Pros: Build quality, comfort, lows, can be used on the PS4 and Xbox One
Cons: Mids, highs, isolation, no included USB soundcard (like on the V2 model), sound quality is limited by your on-board soundcard, no volume/recording control
First of all I would like to thank SteelSeries for sending me their headset for review. After having received the Siberia V2, 9H, Siberia Elite and H Wireless, I was interested in knowing how the V3 had changed over the SteelSeries Siberia V2 Heat Orange Gaming Headset.
The headset can be bought for around £115 on AmazonUK. Prices of the headset vary greatly – from £75 to £130 -therefore this review will be based on the £100 price tag, just as the V2 was priced when I reviewed it.
First of all, I would like to thank Steelseries for sending me the Flux In-Ear Pro for review. You can find the full specs and more info on the earphones on their website.
They can be bought for around £105 on AmazonUK
Before getting into the written review, below is my video review on them:
First of all I would like to thank Steelseries for sending me the mouse for review. After having reviewed the Steelseries Sensei [RAW] Heat Orange, I was intrigued to see how the Sensei Wireless compares, both in terms of performance and value for money.
You can purchase the mouse on AmazonUK for around £120, which is more than double the list price of the non-wireless version.
Before getting into my written review, here’s my video review of the Sensei Wireless:
First of all I would like to thank Connects, for sending out the Lumia 930 out to me for a month trial of the phone.
After having reviewed the Lumia 1020, I was looking forward to the 930’s capabilities on Windows Phone 8 and more so the updated Windows Phone 8.1, that brings a few nifty features to the phone’s functionality.
The Lumia 930 can be bought from Nokia directly or via Amazon UK (and other sources around the world) for around £380.
Primary camera sensor size: 20 MP, PureView
Camera Flash Type: Dual LED flash
Sensor size: 1/2.5 inch
Main camera f-number/aperture: f/2.4
Camera focal length: 26 mm
Camera minimum focus range: 10 cm
Camera image formats: JPEG/Exif
First of all I would like to thank BitFenix for sending these out to me for review!
I was looking forward to see what BitFenix could offer me for review and despite being slightly disheartened to be receiving a £30 case, reflecting back, I couldn’t be happier – hopefully this review will convey my thoughts on what seems like a cheap PC case, but in fact turns out to be an extremely versatile and well-performing PC case!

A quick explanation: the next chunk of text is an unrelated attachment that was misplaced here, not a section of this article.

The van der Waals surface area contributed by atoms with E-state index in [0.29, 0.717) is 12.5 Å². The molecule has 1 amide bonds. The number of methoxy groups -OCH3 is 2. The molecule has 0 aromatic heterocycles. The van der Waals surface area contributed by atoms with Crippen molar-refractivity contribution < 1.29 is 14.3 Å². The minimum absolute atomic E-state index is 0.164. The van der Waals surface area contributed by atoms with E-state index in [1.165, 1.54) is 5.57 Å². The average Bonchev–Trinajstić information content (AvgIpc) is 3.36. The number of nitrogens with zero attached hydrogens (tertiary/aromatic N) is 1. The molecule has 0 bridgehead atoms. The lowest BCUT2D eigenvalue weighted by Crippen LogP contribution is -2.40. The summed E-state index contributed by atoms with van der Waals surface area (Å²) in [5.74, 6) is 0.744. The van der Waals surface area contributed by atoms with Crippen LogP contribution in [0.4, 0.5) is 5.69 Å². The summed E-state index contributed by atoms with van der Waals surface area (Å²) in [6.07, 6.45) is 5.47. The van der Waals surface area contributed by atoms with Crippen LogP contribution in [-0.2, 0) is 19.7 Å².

This is going to be a very short “review” of Windows 10 Technical Preview and it’s performance on The Battlefield – Pun intended. I had previously benched BF4 to a huge extent and thought to conduct the same type of benchmark for Windows 10 Technical preview, whilst re-doping my Windows 7 benches.
I found the difference between the results to be extremely minimal, so much so that, the differences can be deemed inconclusive and insufficient to draw up ANY differences between the OSs.
Take away what you will, but those differences for me, normally would be over 5-10% in variance. In this case, they’re so close together that there’s absolutely no point in benching any more right now.
Now, should you be worried or dissappointed?
Absolutely not – these benches really prove to us, rather than anything else, that DX12 isn’t being used, drivers from GPU vendors (in my case Nvidia) aren’t released yet and furthermore these benches were comparing a stable OS with a Technical Preview.
overall, there’s a lot against Win10 really, but yet it performed extremely well for a “BETA”.
playing in REAL MP games, I noticed no stuttering or any problems playing on either OS.
To conclude this, I shall share my hardware specs and also my testing methodology:
CPU: De-lidded I7 3770k @ 4.5ghz
GPU: SLI GTX 680 @ 1111mhz core clock
RAM: 16GB 1600mhz CL9 Corsair Vengeance
MB: Asus Sabertooth Z77
PSU: Corsair AX750
CPU cooler: Antec H20 920
Monitor: QNIX QX2710 1440p @ 96hz
As you can read from the above, the only difference was the location of the install for Windows. I can guarantee you that there’s absolutely no difference in FPS between the choice of Hard/Solid State Drive used – only loading times were different.
I should also mention in these tests that:
-Shadowplay was disabled (in order to prevent any Win10 conflicts)
-Both are running 64bit
-Both are running the same driver: 344.11
-Both set of tests were done within 30minutes of each other and both on cold boots.
-I went to the exact same server, which was a 64MP map, with 0/64 players inside, on Siege of Shanghai
Via the video below, you’ll be able to see my methodology:
I was very much intrigued when AKG released their latest headphones, the Y50 range. This for me was an interesting leap into portability by AKG – often you see audiophile brands such as AKG, sky away from these types of models, as they tend to be cheaper and therefore have quite shoddy sound quality.
I was thus looking forward to reviewing the Y50 and hoping this wasn’t the case with this particular line – I was also intrigued to see how it fairs against its more expensive brothers the AKG K551’s and the AKG K545’s which I’ve previously reviewed. The AKG Y50s can be bought for around £80 on AmazonUK.